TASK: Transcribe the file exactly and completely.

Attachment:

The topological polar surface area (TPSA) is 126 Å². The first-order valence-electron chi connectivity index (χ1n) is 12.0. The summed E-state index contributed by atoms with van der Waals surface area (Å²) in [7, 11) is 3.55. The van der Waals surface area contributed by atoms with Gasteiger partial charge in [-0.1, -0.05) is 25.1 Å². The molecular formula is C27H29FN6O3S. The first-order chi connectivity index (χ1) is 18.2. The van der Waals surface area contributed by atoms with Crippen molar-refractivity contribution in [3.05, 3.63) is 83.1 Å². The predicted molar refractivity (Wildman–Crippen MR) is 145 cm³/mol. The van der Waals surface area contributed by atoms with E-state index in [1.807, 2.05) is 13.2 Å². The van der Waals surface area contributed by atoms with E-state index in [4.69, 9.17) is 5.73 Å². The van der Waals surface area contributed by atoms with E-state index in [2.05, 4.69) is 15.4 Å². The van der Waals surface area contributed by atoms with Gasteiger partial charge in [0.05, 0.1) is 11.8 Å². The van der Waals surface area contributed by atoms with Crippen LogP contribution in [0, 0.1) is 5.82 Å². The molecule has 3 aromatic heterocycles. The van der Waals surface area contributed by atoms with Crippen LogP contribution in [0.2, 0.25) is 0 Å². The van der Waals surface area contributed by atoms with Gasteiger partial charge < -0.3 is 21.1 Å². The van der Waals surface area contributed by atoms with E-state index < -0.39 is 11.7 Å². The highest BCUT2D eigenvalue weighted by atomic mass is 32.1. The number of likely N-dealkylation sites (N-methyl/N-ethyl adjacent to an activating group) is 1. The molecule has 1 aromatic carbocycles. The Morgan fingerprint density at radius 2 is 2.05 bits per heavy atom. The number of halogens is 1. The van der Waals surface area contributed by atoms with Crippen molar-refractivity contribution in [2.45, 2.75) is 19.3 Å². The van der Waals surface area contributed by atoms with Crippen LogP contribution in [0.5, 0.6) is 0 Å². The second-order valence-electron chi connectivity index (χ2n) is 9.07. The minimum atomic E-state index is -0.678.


The topological polar surface area (TPSA) is 126 Å². The first-order valence-electron chi connectivity index (χ1n) is 12.0. The summed E-state index contributed by atoms with van der Waals surface area (Å²) in [7, 11) is 3.55. The van der Waals surface area contributed by atoms with Gasteiger partial charge in [-0.1, -0.05) is 25.1 Å². The molecular formula is C27H29FN6O3S. The first-order chi connectivity index (χ1) is 18.2. The van der Waals surface area contributed by atoms with Crippen molar-refractivity contribution in [3.05, 3.63) is 83.1 Å². The predicted molar refractivity (Wildman–Crippen MR) is 145 cm³/mol. The van der Waals surface area contributed by atoms with E-state index in [1.807, 2.05) is 13.2 Å². The van der Waals surface area contributed by atoms with E-state index in [4.69, 9.17) is 5.73 Å². The van der Waals surface area contributed by atoms with E-state index in [2.05, 4.69) is 15.4 Å². The van der Waals surface area contributed by atoms with Gasteiger partial charge in [0.05, 0.1) is 11.8 Å². The van der Waals surface area contributed by atoms with Crippen LogP contribution in [0, 0.1) is 5.82 Å². The molecule has 3 aromatic heterocycles. The van der Waals surface area contributed by atoms with Crippen LogP contribution in [0.2, 0.25) is 0 Å². The van der Waals surface area contributed by atoms with Gasteiger partial charge < -0.3 is 21.1 Å². The van der Waals surface area contributed by atoms with E-state index < -0.39 is 11.7 Å². The highest BCUT2D eigenvalue weighted by atomic mass is 32.1. The number of likely N-dealkylation sites (N-methyl/N-ethyl adjacent to an activating group) is 1. The molecule has 1 aromatic carbocycles. The Morgan fingerprint density at radius 2 is 2.05 bits per heavy atom. The number of halogens is 1. The van der Waals surface area contributed by atoms with Crippen molar-refractivity contribution in [2.45, 2.75) is 19.3 Å². The van der Waals surface area contributed by atoms with Crippen LogP contribution in [0.5, 0.6) is 0 Å². The second-order valence-electron chi connectivity index (χ2n) is 9.07. The minimum atomic E-state index is -0.678.